Bangladesh, Mauritius and Seychelles to join regional maritime security grouping
The offer was made at the first meeting of deputy national security advisers of the Colombo Security Conclave that was hosted virtually by Sri Lanka last week. Bangladesh, Mauritius and Seychelles currently have observer status with the grouping
Bangladesh, Mauritius and Seychelles are set to become full members of the Colombo Security Conclave, a grouping of India, Sri Lanka and the Maldives that focuses on maritime security, counter-terrorism and disaster relief.
The three countries were invited to join the grouping during the first meeting of deputy national security advisers of the Colombo Security Conclave that was hosted virtually by Sri Lanka last week. Bangladesh, Mauritius and Seychelles currently have observer status with the grouping, which was earlier known as the NSA Trilateral on Maritime Security and was revived in November last year.
The three observer states are expected to become full members at the next meeting of national security advisers that will be organised in the Maldives later this year, people familiar with developments said on condition of anonymity.
The widening of areas of cooperation and expansion of the conclave’s membership to Bangladesh, Mauritius and Seychelles indicate growing convergence among Indian Ocean region countries to work together on a common platform and to deepen their engagement under a regional framework, the people said.
Maritime security and countering terrorism and other crimes in the Indian Ocean has emerged as a focus area for India as part of its Indo-Pacific strategy and the doctrine of Security and Growth for All in the Region (SAGAR).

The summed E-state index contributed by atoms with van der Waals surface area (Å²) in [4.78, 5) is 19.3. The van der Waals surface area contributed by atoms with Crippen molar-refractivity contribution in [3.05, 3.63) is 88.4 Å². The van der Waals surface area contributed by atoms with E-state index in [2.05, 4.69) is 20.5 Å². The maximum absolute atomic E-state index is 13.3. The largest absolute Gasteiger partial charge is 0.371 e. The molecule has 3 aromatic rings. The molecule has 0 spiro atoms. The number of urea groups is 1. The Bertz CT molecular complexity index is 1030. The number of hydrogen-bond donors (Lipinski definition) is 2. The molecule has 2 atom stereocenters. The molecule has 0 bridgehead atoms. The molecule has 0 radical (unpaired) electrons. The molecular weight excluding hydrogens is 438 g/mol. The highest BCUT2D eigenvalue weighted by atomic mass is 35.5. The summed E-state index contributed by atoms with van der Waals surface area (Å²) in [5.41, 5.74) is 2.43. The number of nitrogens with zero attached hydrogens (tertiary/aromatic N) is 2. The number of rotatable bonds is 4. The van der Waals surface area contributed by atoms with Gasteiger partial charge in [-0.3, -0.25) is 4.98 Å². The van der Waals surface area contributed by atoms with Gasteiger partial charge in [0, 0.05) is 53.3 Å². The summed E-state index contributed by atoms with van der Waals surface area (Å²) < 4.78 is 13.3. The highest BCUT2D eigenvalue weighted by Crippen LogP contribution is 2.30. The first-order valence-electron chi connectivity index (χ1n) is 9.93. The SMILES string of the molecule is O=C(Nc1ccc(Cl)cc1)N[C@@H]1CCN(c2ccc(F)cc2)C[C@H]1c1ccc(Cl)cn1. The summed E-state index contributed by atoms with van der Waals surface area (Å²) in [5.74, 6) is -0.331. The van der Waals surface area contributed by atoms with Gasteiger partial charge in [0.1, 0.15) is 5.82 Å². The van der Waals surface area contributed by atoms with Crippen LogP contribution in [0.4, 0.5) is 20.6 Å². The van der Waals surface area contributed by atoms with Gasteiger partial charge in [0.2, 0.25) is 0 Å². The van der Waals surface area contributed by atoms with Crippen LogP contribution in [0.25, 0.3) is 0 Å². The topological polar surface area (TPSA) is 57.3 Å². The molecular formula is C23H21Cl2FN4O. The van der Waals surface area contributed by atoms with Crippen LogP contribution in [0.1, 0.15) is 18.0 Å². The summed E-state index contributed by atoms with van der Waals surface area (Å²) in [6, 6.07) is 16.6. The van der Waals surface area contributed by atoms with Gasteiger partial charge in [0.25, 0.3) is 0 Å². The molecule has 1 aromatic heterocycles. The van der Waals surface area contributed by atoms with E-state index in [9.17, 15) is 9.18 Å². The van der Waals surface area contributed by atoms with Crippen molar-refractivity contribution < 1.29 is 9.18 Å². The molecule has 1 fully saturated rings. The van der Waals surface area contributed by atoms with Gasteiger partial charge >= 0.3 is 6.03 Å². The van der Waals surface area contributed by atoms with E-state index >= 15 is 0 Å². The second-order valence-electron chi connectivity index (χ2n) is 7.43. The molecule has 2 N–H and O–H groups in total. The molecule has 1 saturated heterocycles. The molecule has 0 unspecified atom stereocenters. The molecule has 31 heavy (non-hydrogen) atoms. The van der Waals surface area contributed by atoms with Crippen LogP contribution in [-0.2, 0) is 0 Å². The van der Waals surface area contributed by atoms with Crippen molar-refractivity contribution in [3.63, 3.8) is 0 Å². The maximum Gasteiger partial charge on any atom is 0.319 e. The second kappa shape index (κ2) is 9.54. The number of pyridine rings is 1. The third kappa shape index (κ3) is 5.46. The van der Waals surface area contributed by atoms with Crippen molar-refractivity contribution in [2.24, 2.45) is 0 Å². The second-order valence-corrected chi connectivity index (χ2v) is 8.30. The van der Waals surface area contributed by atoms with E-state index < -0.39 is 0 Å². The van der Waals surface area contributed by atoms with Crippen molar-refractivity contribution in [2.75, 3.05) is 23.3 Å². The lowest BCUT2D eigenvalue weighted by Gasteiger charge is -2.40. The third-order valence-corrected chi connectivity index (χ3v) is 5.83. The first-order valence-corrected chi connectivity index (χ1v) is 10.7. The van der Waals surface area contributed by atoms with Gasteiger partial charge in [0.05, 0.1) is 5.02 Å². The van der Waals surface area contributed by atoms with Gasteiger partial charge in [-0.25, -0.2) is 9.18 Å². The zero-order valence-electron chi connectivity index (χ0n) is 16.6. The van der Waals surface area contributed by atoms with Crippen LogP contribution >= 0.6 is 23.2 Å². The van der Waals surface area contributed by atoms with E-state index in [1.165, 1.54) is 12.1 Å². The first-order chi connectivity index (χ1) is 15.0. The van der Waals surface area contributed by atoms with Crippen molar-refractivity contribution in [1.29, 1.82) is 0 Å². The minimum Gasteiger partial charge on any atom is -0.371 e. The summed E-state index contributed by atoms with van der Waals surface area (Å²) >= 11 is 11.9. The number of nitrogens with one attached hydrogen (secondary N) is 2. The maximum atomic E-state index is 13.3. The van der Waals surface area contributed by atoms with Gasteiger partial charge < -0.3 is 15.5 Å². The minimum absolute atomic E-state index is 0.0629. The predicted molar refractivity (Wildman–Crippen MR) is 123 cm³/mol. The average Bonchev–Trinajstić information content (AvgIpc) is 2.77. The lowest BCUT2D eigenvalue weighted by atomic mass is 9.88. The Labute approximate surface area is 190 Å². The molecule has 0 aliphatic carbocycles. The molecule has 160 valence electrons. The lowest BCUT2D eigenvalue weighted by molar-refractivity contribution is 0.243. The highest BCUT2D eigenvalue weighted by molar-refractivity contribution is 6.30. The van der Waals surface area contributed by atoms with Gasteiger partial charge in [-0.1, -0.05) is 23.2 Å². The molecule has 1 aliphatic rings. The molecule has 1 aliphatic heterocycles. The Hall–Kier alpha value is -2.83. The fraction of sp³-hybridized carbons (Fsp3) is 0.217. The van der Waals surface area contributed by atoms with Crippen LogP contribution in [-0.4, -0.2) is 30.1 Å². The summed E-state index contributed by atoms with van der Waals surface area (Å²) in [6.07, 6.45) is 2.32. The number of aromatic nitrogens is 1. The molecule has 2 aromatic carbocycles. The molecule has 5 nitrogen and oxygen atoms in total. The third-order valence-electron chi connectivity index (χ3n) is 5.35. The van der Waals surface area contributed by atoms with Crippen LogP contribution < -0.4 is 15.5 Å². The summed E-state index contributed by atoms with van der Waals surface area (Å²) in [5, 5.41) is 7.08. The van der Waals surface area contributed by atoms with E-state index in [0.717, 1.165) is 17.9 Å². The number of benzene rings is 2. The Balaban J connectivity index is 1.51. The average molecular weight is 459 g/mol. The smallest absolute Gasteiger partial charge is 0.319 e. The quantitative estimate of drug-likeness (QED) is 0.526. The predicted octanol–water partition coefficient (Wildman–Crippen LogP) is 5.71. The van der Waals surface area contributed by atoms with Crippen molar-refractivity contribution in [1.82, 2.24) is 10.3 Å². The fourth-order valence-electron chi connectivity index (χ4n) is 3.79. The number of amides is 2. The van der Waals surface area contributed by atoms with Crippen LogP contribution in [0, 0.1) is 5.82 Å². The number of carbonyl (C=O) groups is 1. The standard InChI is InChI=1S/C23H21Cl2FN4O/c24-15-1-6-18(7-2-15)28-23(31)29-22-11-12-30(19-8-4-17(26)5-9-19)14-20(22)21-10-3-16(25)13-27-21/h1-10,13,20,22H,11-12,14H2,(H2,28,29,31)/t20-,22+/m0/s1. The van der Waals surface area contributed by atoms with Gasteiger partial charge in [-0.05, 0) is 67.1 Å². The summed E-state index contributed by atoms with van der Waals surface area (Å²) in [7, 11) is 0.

The virtual meeting of the deputy NSAs hosted by Sri Lanka on August 4 focused on the security of regional maritime operations, threat perceptions, prevention of smuggling of contraband, piracy, close trilateral cooperation for further enhancing the response to security concerns and illegal activities on the seas, according to a statement from the Sri Lankan military.
The people cited above said all the members of the conclave expressed a desire to cooperate in maritime safety and security through joint exercises involving navies and coast guard forces. Sri Lanka and Maldives conveyed their expectations and desire of aid from India on maritime and security issues, and the India side assured them of its full assistance, the people added.
In light of recent maritime accidents in the Indian Ocean region that resulted in pollution, such as the incidents involving MV Xpress Pearl, MT New Diamond and MV Wakashio, the members discussed ways to tackle marine pollution. Cooperation in dealing with terrorism and radicalisation was also discussed, the people said.
The conclave was initiated by President Gotabaya Rajapaksa in 2011, when he was serving as defence secretary, as a platform for trilateral maritime security cooperation between India, the Maldives and Sri Lanka. Since the grouping was revived in 2020, a secretariat has been established in Colombo.
During the meeting of the NSAs last year, the grouping decided to expand its overall ambit to maritime and security cooperation, and to focus on countering terrorism and extremism, trans-national crimes such as narcotics, weapons and human trafficking, humanitarian assistance and disaster relief and protecting the maritime environment.
Last week’s meeting of the deputy national security advisers was chaired by Gen Shavendra Silva, Chief of Defence Staff of Sri Lanka, and it was joined by Indian deputy national security adviser Pankaj Saran and Aishath Nooshin Waheed, secretary in the Maldives NSA’s office.
Bangladesh, Mauritius and Seychelles were represented by Lt Gen Waker-ul Zaman, personal staff officer, armed forces division, prime minister’s office, Pusmawatee Sohun, permanent secretary, prime minister’s office, and Col Michael Rosette, chief of defence forces, respectively.